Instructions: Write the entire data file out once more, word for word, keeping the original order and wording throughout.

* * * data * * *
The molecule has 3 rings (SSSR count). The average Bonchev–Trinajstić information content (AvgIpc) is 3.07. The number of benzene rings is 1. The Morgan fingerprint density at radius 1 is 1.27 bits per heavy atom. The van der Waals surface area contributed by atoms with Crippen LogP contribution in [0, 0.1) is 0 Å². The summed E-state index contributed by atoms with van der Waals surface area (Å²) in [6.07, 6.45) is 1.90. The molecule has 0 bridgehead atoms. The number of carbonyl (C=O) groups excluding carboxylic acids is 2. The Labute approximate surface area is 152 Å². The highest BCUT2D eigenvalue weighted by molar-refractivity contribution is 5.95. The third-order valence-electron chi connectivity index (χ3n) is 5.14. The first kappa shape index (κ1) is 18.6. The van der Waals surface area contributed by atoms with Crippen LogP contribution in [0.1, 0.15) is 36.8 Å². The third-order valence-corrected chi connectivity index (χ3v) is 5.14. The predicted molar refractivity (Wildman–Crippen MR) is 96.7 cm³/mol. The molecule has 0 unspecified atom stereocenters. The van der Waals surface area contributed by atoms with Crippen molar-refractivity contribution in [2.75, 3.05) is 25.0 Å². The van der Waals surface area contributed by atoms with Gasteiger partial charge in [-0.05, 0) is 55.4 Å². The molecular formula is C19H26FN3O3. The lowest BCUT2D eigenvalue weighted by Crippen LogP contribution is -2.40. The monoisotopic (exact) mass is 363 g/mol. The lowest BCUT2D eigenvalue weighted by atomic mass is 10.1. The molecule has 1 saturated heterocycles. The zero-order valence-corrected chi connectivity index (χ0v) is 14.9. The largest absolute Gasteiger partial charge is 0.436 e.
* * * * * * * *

The molecule has 3 rings (SSSR count). The average Bonchev–Trinajstić information content (AvgIpc) is 3.07. The number of benzene rings is 1. The Morgan fingerprint density at radius 1 is 1.27 bits per heavy atom. The van der Waals surface area contributed by atoms with Crippen LogP contribution in [0, 0.1) is 0 Å². The summed E-state index contributed by atoms with van der Waals surface area (Å²) in [6.07, 6.45) is 1.90. The molecule has 0 bridgehead atoms. The number of carbonyl (C=O) groups excluding carboxylic acids is 2. The Labute approximate surface area is 152 Å². The highest BCUT2D eigenvalue weighted by molar-refractivity contribution is 5.95. The third-order valence-electron chi connectivity index (χ3n) is 5.14. The first kappa shape index (κ1) is 18.6. The van der Waals surface area contributed by atoms with Crippen LogP contribution in [0.1, 0.15) is 36.8 Å². The third-order valence-corrected chi connectivity index (χ3v) is 5.14. The predicted molar refractivity (Wildman–Crippen MR) is 96.7 cm³/mol. The molecule has 0 unspecified atom stereocenters. The van der Waals surface area contributed by atoms with Crippen molar-refractivity contribution in [2.75, 3.05) is 25.0 Å². The van der Waals surface area contributed by atoms with Gasteiger partial charge in [-0.05, 0) is 55.4 Å². The molecular formula is C19H26FN3O3. The lowest BCUT2D eigenvalue weighted by Crippen LogP contribution is -2.40. The monoisotopic (exact) mass is 363 g/mol. The lowest BCUT2D eigenvalue weighted by atomic mass is 10.1. The molecule has 1 saturated heterocycles. The zero-order valence-corrected chi connectivity index (χ0v) is 14.9. The largest absolute Gasteiger partial charge is 0.436 e.